FIG. 2 depicts the spectrograph of a reaction of IBUNA (50 μM) with beta-mercaptoethanol (250 μM) in Phosphate Buffer 100 mM pH 7.4 followed spectrophotometrically (each spectra every 60 sec).

FIG. 3 depicts the spectrograph of a reaction of FluFENA (12.5 μM) with beta-mercaptoethanol (125 μM) in Phosphate Buffer 100 mM pH 7.4 followed spectrophotometrically (each spectra every 60 sec).

FIG. 4 depicts the spectrograph of a reaction of BANA (10 μM) with beta-mercaptoethanol (30 μM) in Phosphate Buffer 100 mM pH 7.4 followed spectrophotometrically (each spectra every 60 sec).

FIG. 5 depicts the spectrograph of a reaction of PheNA (50 μM) with beta-mercaptoethanol (500 μM) in Phosphate Buffer 100 mM pH 7.4 followed spectrophotometrically (each spectra every 60 sec).

FIG. 6 illustrates inflammasome modulation by BANA after stimulation by LPS (1st signal).

FIG. 7 illustrates inflammasome modulation by BANA after stimulation by ATP (2nd signal).

FIG. 8 illustrates inflammasome modulation by FluFENA after stimulation by LPS (1st signal).

FIG. 9 illustrates inflammasome modulation by FluFENA after stimulation by ATP (2nd signal).

FIG. 10 illustrates inflammasome modulation by IBUNA after stimulation by LPS (1st signal).

FIG. 11 illustrates inflammasome modulation by IBUNA after stimulation by ATP (2nd signal).

FIG. 12 demonstrates in vivo inhibition of IL-1β release in LPS-induced inflammatory response by BANA.

DESCRIPTION

Before the present compositions and methods are described, it is to be understood that this invention is not limited to the particular processes, compositions, or methodologies described, as these may vary. It is also to be understood that the terminology used in the description is for the purpose of describing the particular versions or embodiments only, and is not intended to limit the scope of the present invention which will be limited only by the appended claims. Unless defined otherwise, all technical and scientific terms used herein have the same meaning as commonly understood by one of ordinary skill in the art. Although any methods and materials similar or equivalent to those described herein can be used in the practice or testing of embodiments of the present invention, the preferred methods, devices, and materials are now described. All publications that may be mentioned herein are incorporated by reference in their entirety. Nothing herein is to be construed as an admission that the invention is not entitled to antedate such disclosure by virtue of prior invention.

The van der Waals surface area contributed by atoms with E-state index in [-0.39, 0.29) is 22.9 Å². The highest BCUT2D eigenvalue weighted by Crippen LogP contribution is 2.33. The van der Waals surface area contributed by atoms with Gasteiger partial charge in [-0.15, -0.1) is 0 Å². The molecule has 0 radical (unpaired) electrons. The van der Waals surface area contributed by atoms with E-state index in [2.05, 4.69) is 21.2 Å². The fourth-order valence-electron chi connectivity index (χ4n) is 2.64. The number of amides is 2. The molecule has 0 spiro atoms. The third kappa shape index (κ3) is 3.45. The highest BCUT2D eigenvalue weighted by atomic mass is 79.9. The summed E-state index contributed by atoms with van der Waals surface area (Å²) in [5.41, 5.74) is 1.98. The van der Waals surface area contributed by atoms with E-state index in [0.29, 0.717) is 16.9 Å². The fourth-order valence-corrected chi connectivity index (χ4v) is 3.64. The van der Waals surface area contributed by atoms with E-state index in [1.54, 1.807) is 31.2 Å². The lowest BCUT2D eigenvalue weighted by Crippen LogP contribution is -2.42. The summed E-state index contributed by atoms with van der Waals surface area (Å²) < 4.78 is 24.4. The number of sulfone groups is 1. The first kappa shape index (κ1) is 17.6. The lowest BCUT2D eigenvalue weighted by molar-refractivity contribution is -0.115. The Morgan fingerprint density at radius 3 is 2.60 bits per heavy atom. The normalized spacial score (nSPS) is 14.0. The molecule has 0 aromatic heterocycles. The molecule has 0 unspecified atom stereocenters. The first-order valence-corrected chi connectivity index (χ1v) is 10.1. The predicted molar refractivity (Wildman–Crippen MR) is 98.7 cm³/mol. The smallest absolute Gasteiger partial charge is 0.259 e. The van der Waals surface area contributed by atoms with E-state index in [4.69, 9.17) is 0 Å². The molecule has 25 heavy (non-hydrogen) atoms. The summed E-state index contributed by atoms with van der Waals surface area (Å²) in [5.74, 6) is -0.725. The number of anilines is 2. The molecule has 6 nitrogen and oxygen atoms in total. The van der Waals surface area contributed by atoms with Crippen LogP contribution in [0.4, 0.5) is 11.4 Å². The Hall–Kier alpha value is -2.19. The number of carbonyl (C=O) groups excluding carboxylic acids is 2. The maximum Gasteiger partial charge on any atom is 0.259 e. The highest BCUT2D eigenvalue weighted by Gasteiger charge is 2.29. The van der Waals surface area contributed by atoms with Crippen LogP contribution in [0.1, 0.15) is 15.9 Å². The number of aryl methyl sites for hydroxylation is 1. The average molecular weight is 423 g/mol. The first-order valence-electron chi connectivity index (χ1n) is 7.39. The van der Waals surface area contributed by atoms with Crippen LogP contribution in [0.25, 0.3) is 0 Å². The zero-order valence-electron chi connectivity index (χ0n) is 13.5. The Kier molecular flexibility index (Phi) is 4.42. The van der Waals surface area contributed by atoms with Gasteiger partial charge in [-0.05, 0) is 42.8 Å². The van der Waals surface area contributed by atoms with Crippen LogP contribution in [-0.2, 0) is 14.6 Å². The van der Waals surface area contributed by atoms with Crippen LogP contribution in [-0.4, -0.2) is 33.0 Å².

It must also be noted that as used herein and in the appended claims, the singular forms “a,” “an,” and “the” include plural reference unless the context clearly dictates otherwise. Thus, for example, reference to a “cell” is a reference to one or more cells and equivalents thereof known to those skilled in the art, and so forth.

As used herein, the term “about” means plus or minus 5% of the numerical value of the number with which it is being used. Therefore, about 50% means in the range of 45%-55%.

“Administering” when used in conjunction with a therapeutic means to administer a therapeutic directly to a subject, whereby the agent positively impacts the target. “Administering” a composition may be accomplished by, for example, injection, oral administration, topical administration, or by these methods in combination with other known techniques. Such combination techniques include heating, radiation, ultrasound and the use of delivery agents. When a compound is provided in combination with one or more other active agents (e.g. other anti-atherosclerotic agents such as the class of statins), “administration” and its variants are each understood to include concurrent and sequential provision of the compound or salt and other agents.